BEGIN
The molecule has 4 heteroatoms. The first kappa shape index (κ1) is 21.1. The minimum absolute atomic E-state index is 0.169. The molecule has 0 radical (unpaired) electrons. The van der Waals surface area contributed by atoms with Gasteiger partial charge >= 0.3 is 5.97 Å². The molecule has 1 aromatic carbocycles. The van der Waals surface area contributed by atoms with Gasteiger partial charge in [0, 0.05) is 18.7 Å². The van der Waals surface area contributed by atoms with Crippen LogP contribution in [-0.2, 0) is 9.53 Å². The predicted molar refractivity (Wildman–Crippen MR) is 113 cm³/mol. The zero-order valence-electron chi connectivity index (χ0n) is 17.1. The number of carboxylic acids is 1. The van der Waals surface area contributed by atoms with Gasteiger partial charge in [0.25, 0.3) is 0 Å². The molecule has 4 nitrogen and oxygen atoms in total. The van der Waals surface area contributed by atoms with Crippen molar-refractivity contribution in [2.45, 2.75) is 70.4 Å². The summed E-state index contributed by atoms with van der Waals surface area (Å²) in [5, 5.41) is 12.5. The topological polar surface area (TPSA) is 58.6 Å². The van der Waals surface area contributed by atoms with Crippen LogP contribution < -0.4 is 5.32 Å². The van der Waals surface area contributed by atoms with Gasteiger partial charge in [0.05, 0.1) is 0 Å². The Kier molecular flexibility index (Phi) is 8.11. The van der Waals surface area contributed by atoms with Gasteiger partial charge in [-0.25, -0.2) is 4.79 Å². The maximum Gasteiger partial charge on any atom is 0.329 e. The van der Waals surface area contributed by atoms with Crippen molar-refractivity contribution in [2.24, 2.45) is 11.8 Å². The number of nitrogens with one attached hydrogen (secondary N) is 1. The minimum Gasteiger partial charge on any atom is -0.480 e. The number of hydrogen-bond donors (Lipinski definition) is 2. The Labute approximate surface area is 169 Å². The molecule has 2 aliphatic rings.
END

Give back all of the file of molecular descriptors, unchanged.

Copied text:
The molecule has 4 heteroatoms. The first kappa shape index (κ1) is 21.1. The minimum absolute atomic E-state index is 0.169. The molecule has 0 radical (unpaired) electrons. The van der Waals surface area contributed by atoms with Gasteiger partial charge >= 0.3 is 5.97 Å². The molecule has 1 aromatic carbocycles. The van der Waals surface area contributed by atoms with Gasteiger partial charge in [0, 0.05) is 18.7 Å². The van der Waals surface area contributed by atoms with Crippen LogP contribution in [-0.2, 0) is 9.53 Å². The predicted molar refractivity (Wildman–Crippen MR) is 113 cm³/mol. The zero-order valence-electron chi connectivity index (χ0n) is 17.1. The number of carboxylic acids is 1. The van der Waals surface area contributed by atoms with Gasteiger partial charge in [0.25, 0.3) is 0 Å². The molecule has 4 nitrogen and oxygen atoms in total. The van der Waals surface area contributed by atoms with Crippen molar-refractivity contribution in [2.45, 2.75) is 70.4 Å². The summed E-state index contributed by atoms with van der Waals surface area (Å²) in [5, 5.41) is 12.5. The topological polar surface area (TPSA) is 58.6 Å². The van der Waals surface area contributed by atoms with Crippen LogP contribution < -0.4 is 5.32 Å². The van der Waals surface area contributed by atoms with Gasteiger partial charge in [0.05, 0.1) is 0 Å². The Kier molecular flexibility index (Phi) is 8.11. The van der Waals surface area contributed by atoms with Gasteiger partial charge in [-0.25, -0.2) is 4.79 Å². The maximum Gasteiger partial charge on any atom is 0.329 e. The van der Waals surface area contributed by atoms with Crippen molar-refractivity contribution in [2.24, 2.45) is 11.8 Å². The number of nitrogens with one attached hydrogen (secondary N) is 1. The minimum Gasteiger partial charge on any atom is -0.480 e. The number of hydrogen-bond donors (Lipinski definition) is 2. The Labute approximate surface area is 169 Å². The molecule has 2 aliphatic rings.